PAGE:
LG Chem to invest more than $3 billion to build US cathode battery plant | Jobs Vox

SEOUL, Nov 22 (Reuters) – South Korea’s LG Chem Ltd ( 051910.KS ) said on Tuesday it would invest more than $3 billion in a cathode battery plant in Tennessee, stepping up plans to meet growing U.S. demand for electric vehicles. announced. components.

It is one of the first electric vehicle-related investments announced by a South Korean firm in the United States since the new U.S. law passed in August, leaving automakers and battery suppliers heavily reliant on China for lower costs.

LG Chem said the plant will start mass production in the second half of 2025 and will create more than 850 jobs.

The plant plans to produce 120,000 tons of cathode material by 2027, enough to power 1.2 million electric cars.

Its shares rose 1.9% on the news, leaving the market down 0.3% (.KS11).

LG Chem added that it is working with mining firms and refining companies to better support its customers in order to meet the new legislative requirements of the Anti-Inflation Act.

LG Chem is expected to supply cathode materials to Ultium Cells, a battery joint venture between General Motors ( GM.N ) and LG Chem subsidiary LG Energy Solution Ltd ( LGES ) ( 373220.KS ).

LGES, which supplies batteries to Tesla Inc ( TSLA.O ), Ford Motor Co ( FN ) and Hyundai Motor Co ( 005380.KS ), last month raised its 2022 revenue forecast to 25 trillion won ($18.4 billion) from 22 trillion won. , citing new projects from automakers.

LG Chem’s new plant will make cathodes for batteries with nickel-cobalt-manganese-aluminum (NCMA) chemistry. NCMA batteries are approximately 90% nickel, allowing manufacturers to reduce their dependence on expensive cobalt and reduce exposure to processing and processing in China.

China currently owns 75% of the world’s cobalt processing capacity and 50% of lithium processing capacity, according to Benchmark Mineral Intelligence.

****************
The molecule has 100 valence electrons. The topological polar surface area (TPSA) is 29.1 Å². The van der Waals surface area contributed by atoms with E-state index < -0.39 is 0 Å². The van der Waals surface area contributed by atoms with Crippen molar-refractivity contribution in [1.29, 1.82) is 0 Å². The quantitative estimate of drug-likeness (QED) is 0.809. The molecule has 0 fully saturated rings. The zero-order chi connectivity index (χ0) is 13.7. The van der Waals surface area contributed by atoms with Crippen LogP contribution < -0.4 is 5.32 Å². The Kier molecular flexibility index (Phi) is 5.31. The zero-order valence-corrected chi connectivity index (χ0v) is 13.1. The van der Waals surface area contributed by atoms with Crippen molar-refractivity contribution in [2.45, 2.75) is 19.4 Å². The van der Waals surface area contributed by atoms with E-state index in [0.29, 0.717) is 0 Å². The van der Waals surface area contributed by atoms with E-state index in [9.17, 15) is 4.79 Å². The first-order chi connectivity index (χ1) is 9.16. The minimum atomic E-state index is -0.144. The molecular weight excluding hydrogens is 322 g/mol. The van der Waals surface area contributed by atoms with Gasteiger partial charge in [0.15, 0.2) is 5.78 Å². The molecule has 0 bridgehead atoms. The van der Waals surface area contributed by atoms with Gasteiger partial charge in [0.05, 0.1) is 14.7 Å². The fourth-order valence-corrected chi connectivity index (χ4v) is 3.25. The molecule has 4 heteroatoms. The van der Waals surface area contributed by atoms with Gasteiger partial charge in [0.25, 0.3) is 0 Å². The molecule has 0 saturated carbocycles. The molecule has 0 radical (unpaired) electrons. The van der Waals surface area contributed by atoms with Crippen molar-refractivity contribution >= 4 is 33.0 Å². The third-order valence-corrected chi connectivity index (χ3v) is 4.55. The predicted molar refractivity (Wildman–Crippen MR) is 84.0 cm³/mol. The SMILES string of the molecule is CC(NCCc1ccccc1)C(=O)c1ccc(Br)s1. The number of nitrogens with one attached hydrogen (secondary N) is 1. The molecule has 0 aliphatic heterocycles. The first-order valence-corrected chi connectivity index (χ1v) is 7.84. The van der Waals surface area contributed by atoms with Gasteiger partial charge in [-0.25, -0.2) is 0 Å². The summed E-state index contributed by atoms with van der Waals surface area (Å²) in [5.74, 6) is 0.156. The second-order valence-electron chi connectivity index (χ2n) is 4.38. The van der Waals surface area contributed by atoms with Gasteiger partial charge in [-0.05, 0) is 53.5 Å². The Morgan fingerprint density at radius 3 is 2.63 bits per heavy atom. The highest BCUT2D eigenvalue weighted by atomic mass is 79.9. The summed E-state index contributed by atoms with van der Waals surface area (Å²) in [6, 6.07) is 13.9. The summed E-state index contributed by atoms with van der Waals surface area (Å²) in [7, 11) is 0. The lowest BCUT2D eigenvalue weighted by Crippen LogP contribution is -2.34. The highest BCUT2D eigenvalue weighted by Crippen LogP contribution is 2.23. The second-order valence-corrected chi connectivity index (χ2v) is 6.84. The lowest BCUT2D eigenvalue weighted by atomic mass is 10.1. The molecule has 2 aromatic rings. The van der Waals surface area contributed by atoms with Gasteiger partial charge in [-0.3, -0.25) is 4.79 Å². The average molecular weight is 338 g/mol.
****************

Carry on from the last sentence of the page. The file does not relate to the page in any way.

GM says LG Chem’s NCMA battery cathode will be used in a variety of EVs using Ultium brand batteries.

Among other measures, the anti-inflation law would require batteries to source at least 40 percent of the value of silver, an important mineral, from the U.S. or an American free trade partner to qualify for U.S. tax credits starting next year. This percentage will increase to 80% in 2027.

Automakers such as Hyundai Motor ( 005380.KS ) and Kia Corp ( 000270.KS ) were hit hard by the new law, which saw the immediate suspension of loans for about 70 percent of the 72 cars that were previously eligible for subsidies for electric engines.

At this month’s G20 summit, South Korean President Yoon Suk-yeol asked US President Joe Biden to prevent South Korean companies from taking discriminatory measures, his office said.

Biden responded that the implementation of this law should take into account the contribution of South Korean investment to the US economy.

(1 dollar = 1,358.1800 won)

Reporting by Heekyong Yang; Directed by Muralikumar Anantharaman and Edwina Gibbs

Our standards: Thomson Reuters Trust Principles.

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